Happy belated independence day, everyone! I trust that the July 4th festivities in Logansport or wherever you were were lovely, and I hope you enjoyed them. I spent my Fourth of July in Boston, while wearing my ever-popular American flag TOMS. I am officially more American than every single person reading this. It was a very scrapbook-worthy, very patriotic, and very strange day, and I figured it was only right to tell you a bit about it.
Our day began with the commuter train from Woostah to Boston. This was largely uneventful; I just felt it should be mentioned. Once in Boston, you may be wondering, what was our first stop? The Old North Church? Paul Revere's home? The site of the Boston Tea Party? No, friends, our first Boston hotspot was CVS. Several people in our group needed various CVS-y items, so we found one and stopped there. This wouldn't be so strange, but considering this stop was merely the first of what would be three CVS runs throughout the day, it's pretty freaking weird. Post-CVS, we headed over to Quincy Market for lunch. This stop was the start of both the seafood frenzy and the rapidly dwindling money supply that characterized my day. It was also here that I shared a four-seater lunch table with an elderly Asian man. (Told you my day was strange.)
After lunch, our walking tour of the greater Boston metropolitan area began. We found our way to some fountains on the edge of the North End that were serving as a playground for some local children and had entirely too much fun joining in and taking obnoxious pictures of ourselves in such poses as the Broken Doll and the Mexico. We traversed the North End, passing by Mike's Pastry as I cried, wishing to be inside eating cannoli, and stopping briefly at the Paul Revere statue for the obligatory Paul Revere statue picture. Then we went to the Old North Church and saw and heard all about its role in the War for Independence, on Independence Day. This was the latest of many moments this week where I have been reduced to few thoughts other than "What is my life".
To round out the daytime portion of our day, we spent some time by the water, trekked over to Bunker Hill (where I led the group of people who were going to nap on the lawn and NOT climb to the top of that giant monument that we had already walked 3000 miles to see, thank you very much), and had another delicious and astronomically expensive seafood meal. If you're wondering what I mean by "astronomically expensive," consider this. The night before, we had a fancy Italian dinner (including multiple bottles of wine for the over-21's) in Times Sqaure for fifteen people. Our bill for this Boston dinner - for seafood for nine people at a restaurant called the Barking Crab - beat that one by about $50. After Wednesday, I am pretty sure I will never spend money on anything, ever again.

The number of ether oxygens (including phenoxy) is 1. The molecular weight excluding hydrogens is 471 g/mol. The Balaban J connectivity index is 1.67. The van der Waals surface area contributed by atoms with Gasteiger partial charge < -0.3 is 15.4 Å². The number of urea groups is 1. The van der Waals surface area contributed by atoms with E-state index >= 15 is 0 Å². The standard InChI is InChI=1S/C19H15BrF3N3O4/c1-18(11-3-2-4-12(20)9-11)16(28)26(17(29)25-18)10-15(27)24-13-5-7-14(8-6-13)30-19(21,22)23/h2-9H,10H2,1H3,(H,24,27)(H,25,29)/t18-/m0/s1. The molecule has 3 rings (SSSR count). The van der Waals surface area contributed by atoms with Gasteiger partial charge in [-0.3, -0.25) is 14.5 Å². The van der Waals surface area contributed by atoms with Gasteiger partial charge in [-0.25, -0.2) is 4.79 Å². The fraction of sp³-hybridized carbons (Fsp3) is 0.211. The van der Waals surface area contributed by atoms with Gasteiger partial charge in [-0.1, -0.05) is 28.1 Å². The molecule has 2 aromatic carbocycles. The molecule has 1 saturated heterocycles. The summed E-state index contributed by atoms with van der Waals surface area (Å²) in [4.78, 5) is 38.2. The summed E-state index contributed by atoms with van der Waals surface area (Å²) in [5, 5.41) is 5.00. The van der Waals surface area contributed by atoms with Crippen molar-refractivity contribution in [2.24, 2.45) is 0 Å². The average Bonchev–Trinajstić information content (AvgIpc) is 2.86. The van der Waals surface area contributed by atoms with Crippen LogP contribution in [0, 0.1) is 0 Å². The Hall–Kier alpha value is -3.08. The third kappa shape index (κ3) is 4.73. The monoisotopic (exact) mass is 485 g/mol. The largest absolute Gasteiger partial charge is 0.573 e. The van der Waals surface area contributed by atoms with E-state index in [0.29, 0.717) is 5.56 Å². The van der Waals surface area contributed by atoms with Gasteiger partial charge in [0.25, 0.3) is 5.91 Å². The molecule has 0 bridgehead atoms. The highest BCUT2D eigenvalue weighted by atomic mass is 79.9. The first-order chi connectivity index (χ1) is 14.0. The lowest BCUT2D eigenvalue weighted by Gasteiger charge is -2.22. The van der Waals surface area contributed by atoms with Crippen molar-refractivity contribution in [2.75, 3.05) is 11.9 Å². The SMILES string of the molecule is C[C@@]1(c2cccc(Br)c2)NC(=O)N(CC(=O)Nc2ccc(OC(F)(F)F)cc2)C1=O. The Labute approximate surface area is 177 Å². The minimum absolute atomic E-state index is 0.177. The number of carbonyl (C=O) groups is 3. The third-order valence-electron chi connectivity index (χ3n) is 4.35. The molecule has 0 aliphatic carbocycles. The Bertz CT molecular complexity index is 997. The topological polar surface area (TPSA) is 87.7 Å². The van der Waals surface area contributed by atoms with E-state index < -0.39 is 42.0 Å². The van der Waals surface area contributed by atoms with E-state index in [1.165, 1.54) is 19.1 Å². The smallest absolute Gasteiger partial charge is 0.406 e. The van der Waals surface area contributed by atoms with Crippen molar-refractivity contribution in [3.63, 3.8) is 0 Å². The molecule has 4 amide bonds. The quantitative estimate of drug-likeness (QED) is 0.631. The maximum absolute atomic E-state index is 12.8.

After dinner, we commenced with the official Fourth of July activities. On our way to the fireworks, our group was split up in the attempt to find a bathroom. My portion of the group forged ahead, heading down to the Esplanade/the thing I'm not sure how to spell so let's call it Escalade. The crowd already stationed along the whole path and the crowd making its way down to the water was insane. In the middle of this trek, my phone died and my terror at the prospect of losing the group began. We had just managed to find a spot (read: found a slice of sidewalk where we could stand without completely being trampled) when the announcements began. "Due to an imminent thunderstorm, the fireworks will be delayed 25-30 minutes." Cool. We decided to wait it out, assuming (correctly) that standing our ground would eventually earn us an actual spot on the ground. We waited in this spot for things to start back up, which, of course, they did. We listened to Jennifer Hudson - special guest of the Boston Pops for the night - over the loudspeakers, wondering just how far away from our spot she was, and awaited the fireworks. After about the second firework, the predicted rain finally began. Luckily, I had brought my umbrella with me for the day. Unluckily, I left it with a girl who, by the time the fireworks started, was sitting in an ice cream shop 12 miles from us. By a stroke of incredible good fortune, I had tossed my Folk Choir issue-gear rain jacket into somebody's backpack as we walked out the door that morning, and that bag was still in our group. By the time we reached the train station that night, I was soaked to the bone, exhausted, and fresh off the heels of watching every explosive thing in Massachusetts be blown into the sky, but I had marked "Boston for the Fourth of July" off my bucket list, and it was awesome.
At this point, break week is pretty much over. We'll be South Bend bound tomorrow morning, and I still have so much more to blog about from this absolutely ridiculous week. If you're not jealous yet, you will be, so get ready - we'll see you back at Vision week 3.